Britain begins post-Brexit trade talks with the United States on Tuesday, with 100 negotiators on each side joining via videoconference.
Many in Prime Minister Boris Johnson’s Conservative government hope for a free trade agreement with Washington as one of the biggest benefits of leaving the European Union.
Officials said the first round of talks would last two weeks and cover issues such as goods and services trade, digital trade, investment, and how to support small businesses.
The US ambassador to Britain, Woody Johnson, said the deal could “jumpstart the economy after we conquer coronavirus” — a message repeated by British officials.
“The US is our largest trading partner and increasing transatlantic trade can help our economies bounce back from the economic challenge posed by coronavirus.” https://t.co/vB1gMZurU9
— The Guardian Nigeria (@GuardianNigeria) May 5, 2020
“The US is our largest trading partner and increasing transatlantic trade can help our economies bounce back from the economic challenge posed by coronavirus,” International Trade Secretary Liz Truss said.
Bilateral trade was worth £220.9 billion ($275 billion, 252.6 billion euros) in the last year, and a free trade deal could increase this by £15.3 billion on 2018 levels, in the long run, the British government says.
Truss and US Trade Representative Robert Lighthizer will kick off the talks before officials take over, with further rounds due at six-week intervals.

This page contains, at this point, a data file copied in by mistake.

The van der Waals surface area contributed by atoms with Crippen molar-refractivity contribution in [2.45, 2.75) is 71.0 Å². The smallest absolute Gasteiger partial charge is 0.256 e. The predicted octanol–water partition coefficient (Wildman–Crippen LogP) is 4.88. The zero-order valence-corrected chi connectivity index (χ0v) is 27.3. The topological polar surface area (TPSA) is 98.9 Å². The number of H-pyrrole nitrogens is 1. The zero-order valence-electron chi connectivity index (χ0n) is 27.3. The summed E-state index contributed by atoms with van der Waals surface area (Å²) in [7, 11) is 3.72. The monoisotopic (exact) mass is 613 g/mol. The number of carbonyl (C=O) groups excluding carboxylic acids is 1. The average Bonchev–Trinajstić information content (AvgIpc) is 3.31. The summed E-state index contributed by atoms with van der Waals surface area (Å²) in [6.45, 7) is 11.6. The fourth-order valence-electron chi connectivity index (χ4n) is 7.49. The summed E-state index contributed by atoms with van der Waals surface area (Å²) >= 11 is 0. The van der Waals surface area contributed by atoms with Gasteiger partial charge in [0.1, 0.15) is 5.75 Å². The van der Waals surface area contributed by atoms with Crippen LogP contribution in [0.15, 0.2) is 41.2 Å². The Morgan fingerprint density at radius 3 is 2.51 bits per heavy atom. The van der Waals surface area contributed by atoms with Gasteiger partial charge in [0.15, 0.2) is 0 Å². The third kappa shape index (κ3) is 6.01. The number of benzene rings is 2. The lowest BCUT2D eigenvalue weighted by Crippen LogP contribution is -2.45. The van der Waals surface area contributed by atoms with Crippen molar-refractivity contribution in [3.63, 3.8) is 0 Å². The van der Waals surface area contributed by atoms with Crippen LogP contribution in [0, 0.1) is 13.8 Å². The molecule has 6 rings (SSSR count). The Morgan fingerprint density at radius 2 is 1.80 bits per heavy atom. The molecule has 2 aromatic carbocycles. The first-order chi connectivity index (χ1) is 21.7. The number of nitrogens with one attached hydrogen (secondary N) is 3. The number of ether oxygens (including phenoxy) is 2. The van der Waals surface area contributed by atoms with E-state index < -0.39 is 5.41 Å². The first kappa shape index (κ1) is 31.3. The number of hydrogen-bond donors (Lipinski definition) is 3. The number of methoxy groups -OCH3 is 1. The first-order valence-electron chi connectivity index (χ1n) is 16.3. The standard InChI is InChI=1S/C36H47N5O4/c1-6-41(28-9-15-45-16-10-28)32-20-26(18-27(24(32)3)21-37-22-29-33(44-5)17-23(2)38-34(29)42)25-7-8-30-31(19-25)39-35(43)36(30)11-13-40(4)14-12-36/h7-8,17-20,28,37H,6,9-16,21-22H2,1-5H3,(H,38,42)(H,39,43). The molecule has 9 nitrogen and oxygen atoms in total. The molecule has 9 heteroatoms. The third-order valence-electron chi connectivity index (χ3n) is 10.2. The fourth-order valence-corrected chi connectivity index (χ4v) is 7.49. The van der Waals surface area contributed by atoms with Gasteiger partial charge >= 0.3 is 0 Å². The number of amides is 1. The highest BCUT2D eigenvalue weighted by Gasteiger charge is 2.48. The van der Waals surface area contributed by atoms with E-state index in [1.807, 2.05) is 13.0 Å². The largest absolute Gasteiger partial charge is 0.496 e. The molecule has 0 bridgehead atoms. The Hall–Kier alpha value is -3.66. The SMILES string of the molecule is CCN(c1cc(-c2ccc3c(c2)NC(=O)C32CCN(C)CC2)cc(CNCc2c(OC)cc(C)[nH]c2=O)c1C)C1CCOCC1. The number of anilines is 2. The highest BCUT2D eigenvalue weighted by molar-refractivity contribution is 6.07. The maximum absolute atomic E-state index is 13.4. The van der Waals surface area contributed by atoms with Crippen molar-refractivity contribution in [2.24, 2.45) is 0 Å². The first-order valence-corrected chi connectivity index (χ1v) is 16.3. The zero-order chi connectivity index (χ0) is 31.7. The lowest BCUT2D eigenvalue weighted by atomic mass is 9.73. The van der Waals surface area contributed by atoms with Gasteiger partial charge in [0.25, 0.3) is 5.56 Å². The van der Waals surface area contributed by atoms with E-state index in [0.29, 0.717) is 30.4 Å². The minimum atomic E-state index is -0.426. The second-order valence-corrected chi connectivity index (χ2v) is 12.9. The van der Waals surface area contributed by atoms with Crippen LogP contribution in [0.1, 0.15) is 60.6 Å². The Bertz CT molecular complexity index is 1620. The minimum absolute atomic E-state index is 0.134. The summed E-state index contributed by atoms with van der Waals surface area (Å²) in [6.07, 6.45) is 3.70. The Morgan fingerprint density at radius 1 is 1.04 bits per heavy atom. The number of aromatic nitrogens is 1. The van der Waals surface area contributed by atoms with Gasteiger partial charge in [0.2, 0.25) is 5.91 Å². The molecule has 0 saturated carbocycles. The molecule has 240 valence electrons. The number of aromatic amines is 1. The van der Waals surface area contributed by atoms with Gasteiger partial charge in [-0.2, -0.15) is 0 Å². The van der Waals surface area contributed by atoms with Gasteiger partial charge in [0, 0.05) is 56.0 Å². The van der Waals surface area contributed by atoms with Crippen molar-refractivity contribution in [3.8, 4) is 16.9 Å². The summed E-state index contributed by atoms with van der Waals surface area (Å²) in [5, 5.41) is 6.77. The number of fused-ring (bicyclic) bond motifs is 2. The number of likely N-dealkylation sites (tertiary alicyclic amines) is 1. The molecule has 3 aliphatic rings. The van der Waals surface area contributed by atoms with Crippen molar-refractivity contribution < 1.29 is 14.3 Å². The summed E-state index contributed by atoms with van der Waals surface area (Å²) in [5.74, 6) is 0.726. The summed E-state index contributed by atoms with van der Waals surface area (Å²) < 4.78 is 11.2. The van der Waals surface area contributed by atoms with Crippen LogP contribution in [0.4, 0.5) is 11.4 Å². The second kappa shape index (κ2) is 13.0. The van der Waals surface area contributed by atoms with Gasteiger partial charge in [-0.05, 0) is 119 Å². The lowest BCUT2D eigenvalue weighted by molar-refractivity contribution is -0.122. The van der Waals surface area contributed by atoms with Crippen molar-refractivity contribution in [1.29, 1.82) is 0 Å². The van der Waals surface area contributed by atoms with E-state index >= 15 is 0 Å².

Brexit: Referendum & eventual departure
Britain voted in a referendum in June 2016 to leave the EU, and after years of politically wrangling finally quit on January 31 this year.
Its departure allowed Britain to start trade talks with other countries, including the US.
The transition period is meant to give both sides some breathing space while a new free trade agreement is negotiated.
This is needed because the UK will leave the single market and customs union at the end of the transition. A free trade agreement will allow goods to move around the EU without checks or extra charges.
If a new one cannot be agreed in time, then the UK faces the prospect of having to trade with no deal in place. That would mean tariffs (taxes) on UK goods traveling to the EU and other trade barriers.
There’s only one reason why fanatical EU loyalists like Barnier want to delay the UK’s exit:
They want to asset-strip the UK to shore up the ailing EU project.https://t.co/Sf7zMTHzJl
— Veterans for Britain (@VeteransBritain) May 5, 2020
Brexit was originally meant to happen on 29 March 2019, but the deadline was delayed twice after MPs rejected the deal negotiated by Mrs May, the prime minister at the time.
After MPs voted down the deal for a third time, Mrs May resigned.
Mr Johnson needed a Brexit extension of his own after MPs failed to get the revised deal passed into law.
This led to the new deadline of 31 January 2020.
Mr Johnson then called an early general election, to which MPs agreed.
The election, which happened on 12 December 2019, resulted in a Conservative majority of 80.
With a sizeable majority in Parliament, it proved straightforward to pass the Brexit legislation.
However, Britain remains in a transition period until December 31 that keeps its ties to the EU largely the same, to allow time for both sides to thrash out a new relationship.
Many in the EU had already warned of the difficulties of getting a trade deal with Britain by the end of the year.
The disruption of the coronavirus outbreak has prompted calls from some in Britain for the transition to be extended.
But Johnson, who led the 2016 “Leave” campaign and won a huge election victory in December promising to “Get Brexit Done”, has so far refused.
The latest round of UK-EU talks broke up on April 24 with little progress, stuck on key issues such as fishing rights, how to maintain common standards and the role of European judges.
A source close to the British negotiating team last week warned that “we’re talking past each other” while expressing hope that a deal could be struck.
AFP with additional input from GVS News Desk.